Could the Taste of Vodka be Related to Molecular Makeup?

May 28, 2010 by Miranda Marquit weblog
Image source: free-extras.com

(PhysOrg.com) -- When we think of taste, we don't normally think about how something's molecular makeup influences our tongues. A group of scientists at the University of Cincinnati and Moscow State University tested the molecular structure of different vodka brands, and began working out some parameters that might indicate which type of vodka is more "smooth", depending on its chemical properties.

It seems a little strange to consider this, since vodka is, for the most part, just a mixture of and . But, upon analyzing five different brands of vodka, the researchers discovered that there slight differences in . RSC offers this on the vodka study:

"We observed measurable differences among the brands," says [Dan] Schaefer. Analysis of the Raman and IR spectra indicated all the solutions contained four components - pure water, pure ethanol, and two hydrates. However the concentration of one of these hydrates, E·5.3H2O, varied between vodkas.

"It looks like this can be used as a measure of the physical properties of vodka," says Schaefer.

The taste, suggests the researchers, could be influenced by the way the water molecules create a cage around the hydrate in question. If there are higher amounts of the , then there are fewer free water molecules, and that could influence the taste of vodka. Of course, reports RSC, not everyone is impressed with the vodka result:

Dirk Lachenmeier, head of the alcohol laboratory at the Chemical and Veterinary Investigation Laboratory in Karlsruhe, Germany, thinks the team's conclusions are conjectural. "There is no basis to push that this might be the holy grail of vodka taste differentiation," he says. ...And, although thought of as a "pure" spirit, Lachenmeier says vodka manufacturers are allowed to slightly influence the taste with different additives such as citric acids.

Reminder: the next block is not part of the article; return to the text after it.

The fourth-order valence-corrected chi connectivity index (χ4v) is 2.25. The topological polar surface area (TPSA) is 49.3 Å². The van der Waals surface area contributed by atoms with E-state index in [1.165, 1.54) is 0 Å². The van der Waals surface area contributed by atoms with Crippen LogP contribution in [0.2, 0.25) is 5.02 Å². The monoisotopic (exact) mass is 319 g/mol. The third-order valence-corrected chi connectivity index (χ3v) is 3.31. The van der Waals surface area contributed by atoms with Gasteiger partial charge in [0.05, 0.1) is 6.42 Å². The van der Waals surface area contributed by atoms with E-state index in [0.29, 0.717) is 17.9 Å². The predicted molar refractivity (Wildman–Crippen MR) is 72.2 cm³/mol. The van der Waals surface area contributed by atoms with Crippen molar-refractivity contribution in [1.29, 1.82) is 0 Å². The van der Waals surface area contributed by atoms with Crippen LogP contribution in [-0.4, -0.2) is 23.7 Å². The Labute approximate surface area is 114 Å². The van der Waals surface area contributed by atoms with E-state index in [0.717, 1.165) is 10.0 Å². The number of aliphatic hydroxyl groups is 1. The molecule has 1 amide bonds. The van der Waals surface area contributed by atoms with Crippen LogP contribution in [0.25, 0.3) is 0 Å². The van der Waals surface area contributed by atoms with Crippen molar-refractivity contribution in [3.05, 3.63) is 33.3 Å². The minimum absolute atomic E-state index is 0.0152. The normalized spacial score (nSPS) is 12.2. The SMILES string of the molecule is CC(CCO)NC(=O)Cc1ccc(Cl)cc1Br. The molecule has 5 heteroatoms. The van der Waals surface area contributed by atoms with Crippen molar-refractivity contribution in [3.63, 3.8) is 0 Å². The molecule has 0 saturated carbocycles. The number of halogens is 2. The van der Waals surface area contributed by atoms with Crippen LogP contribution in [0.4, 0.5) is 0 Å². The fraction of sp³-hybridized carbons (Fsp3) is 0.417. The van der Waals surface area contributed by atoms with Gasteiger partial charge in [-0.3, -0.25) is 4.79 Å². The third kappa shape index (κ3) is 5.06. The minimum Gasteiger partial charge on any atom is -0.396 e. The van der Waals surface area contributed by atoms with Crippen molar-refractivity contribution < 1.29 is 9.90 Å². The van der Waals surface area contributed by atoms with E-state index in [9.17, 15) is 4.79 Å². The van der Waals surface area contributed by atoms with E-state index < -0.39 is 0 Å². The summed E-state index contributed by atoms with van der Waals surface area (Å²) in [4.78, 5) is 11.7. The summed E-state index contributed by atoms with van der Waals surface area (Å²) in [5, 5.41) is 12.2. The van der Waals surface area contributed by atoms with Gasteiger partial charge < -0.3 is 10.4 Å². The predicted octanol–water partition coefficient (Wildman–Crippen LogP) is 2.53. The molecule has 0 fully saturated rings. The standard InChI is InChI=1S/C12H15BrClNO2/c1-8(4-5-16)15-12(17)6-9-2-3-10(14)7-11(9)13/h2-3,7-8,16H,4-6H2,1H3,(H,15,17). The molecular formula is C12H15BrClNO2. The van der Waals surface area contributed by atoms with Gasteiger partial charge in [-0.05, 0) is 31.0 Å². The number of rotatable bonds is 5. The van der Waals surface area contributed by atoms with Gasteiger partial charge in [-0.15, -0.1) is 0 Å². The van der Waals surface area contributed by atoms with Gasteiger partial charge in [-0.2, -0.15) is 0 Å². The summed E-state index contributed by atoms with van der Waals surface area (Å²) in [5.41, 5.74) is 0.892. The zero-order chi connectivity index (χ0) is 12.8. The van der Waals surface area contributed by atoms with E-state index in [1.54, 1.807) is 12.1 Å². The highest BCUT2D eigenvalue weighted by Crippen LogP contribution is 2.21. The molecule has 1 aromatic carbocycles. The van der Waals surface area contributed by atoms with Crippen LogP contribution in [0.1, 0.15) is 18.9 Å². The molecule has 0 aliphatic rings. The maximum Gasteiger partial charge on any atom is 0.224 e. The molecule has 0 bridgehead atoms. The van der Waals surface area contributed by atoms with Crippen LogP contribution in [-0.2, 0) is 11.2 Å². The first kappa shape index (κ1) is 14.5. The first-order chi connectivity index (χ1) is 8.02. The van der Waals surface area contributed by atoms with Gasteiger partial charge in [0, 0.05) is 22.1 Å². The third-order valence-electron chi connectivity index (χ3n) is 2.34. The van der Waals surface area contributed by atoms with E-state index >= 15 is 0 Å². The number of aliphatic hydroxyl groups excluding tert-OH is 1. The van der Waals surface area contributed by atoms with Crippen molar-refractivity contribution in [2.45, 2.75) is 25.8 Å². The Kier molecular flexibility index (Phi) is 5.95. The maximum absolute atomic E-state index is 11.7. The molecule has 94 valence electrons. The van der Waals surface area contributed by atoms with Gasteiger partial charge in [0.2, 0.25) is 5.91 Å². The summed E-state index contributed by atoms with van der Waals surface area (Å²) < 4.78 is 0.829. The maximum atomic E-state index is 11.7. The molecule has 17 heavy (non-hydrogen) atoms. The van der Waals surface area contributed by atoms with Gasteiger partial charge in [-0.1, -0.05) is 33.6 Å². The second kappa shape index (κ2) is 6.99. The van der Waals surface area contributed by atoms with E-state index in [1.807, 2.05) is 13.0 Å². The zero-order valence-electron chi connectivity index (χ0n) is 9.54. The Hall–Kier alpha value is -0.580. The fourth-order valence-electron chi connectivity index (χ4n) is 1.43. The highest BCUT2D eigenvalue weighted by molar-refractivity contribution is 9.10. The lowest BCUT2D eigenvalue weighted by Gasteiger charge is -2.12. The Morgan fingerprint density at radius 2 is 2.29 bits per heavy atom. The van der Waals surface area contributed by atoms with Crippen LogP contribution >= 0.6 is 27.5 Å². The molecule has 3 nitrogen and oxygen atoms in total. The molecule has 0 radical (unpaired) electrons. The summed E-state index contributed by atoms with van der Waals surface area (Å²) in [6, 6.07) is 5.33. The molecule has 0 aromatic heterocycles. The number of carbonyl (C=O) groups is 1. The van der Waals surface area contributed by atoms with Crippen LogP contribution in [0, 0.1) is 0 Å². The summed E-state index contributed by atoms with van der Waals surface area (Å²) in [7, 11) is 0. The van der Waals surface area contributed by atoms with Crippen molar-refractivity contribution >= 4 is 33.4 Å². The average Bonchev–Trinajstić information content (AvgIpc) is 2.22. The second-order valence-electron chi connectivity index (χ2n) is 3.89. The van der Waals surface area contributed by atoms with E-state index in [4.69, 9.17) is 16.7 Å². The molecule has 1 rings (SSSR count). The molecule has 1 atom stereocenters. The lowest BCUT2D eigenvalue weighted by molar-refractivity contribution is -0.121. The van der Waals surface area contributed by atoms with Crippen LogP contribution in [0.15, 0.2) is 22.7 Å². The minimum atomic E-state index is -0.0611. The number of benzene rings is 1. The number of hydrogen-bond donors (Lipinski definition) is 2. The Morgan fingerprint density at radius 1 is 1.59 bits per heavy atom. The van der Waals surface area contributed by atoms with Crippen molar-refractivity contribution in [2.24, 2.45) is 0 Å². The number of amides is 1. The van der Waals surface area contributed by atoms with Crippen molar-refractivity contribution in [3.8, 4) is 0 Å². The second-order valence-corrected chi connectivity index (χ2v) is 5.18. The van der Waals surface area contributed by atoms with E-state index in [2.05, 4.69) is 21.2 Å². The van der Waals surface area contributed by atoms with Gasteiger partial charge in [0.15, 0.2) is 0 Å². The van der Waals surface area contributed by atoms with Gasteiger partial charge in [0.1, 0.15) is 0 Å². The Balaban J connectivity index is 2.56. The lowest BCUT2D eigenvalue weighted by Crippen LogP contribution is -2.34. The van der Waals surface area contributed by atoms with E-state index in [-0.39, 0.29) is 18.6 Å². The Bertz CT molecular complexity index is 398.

The effort to quantify items that seem purely subjective, like taste, are likely to continue. Schaefer wants to do additional studies to use a parameter to correlate the seen in vodka brand preference amongst consumers.

Explore further: Celebrating 100 years of crystallography

More information: Manisha Lalloo, "Vodka's molecular cocktail," RSC (May 27, 2010). Available online: www.rsc.org/chemistryworld/New… 010/May/27051001.asp

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User comments : 5

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akotlar
2.3 / 5 (3) May 28, 2010
Ok, so RSC, you're saying that the distillation process lowers the concentration of these hydrates and therefore changes the taste profile of the vodka?

Great, so now I know the molecular reason behind why I prefer more distilled vodka. Why are researching spending time studying vodka again? Last I checked there was an oil spill, a cancer & hiv pandemic, and frightening problems with carcinogen leaching, non-degradable plastics lining the ocean floor. They could also research the biological reason why morality is the square inverse of power. There's plenty of stuff to blow your money on RSC, but thanks for this.
Skepticus
not rated yet May 29, 2010
Go have your coca, tea or whatever. Leave us alone with our vodka to soften the depression tihinking of the messes the world is in that you mentioned...
dacarls
not rated yet May 29, 2010
Utter rubbish.
goldengod
1 / 5 (2) May 30, 2010
If they can make a perfect vodka it will be easier to keep people drunk and therefore easier to manipulate and control them.
theknifeman
5 / 5 (1) Jun 02, 2010
Could the taste of everything you put in your mouth be related to molecular makeup?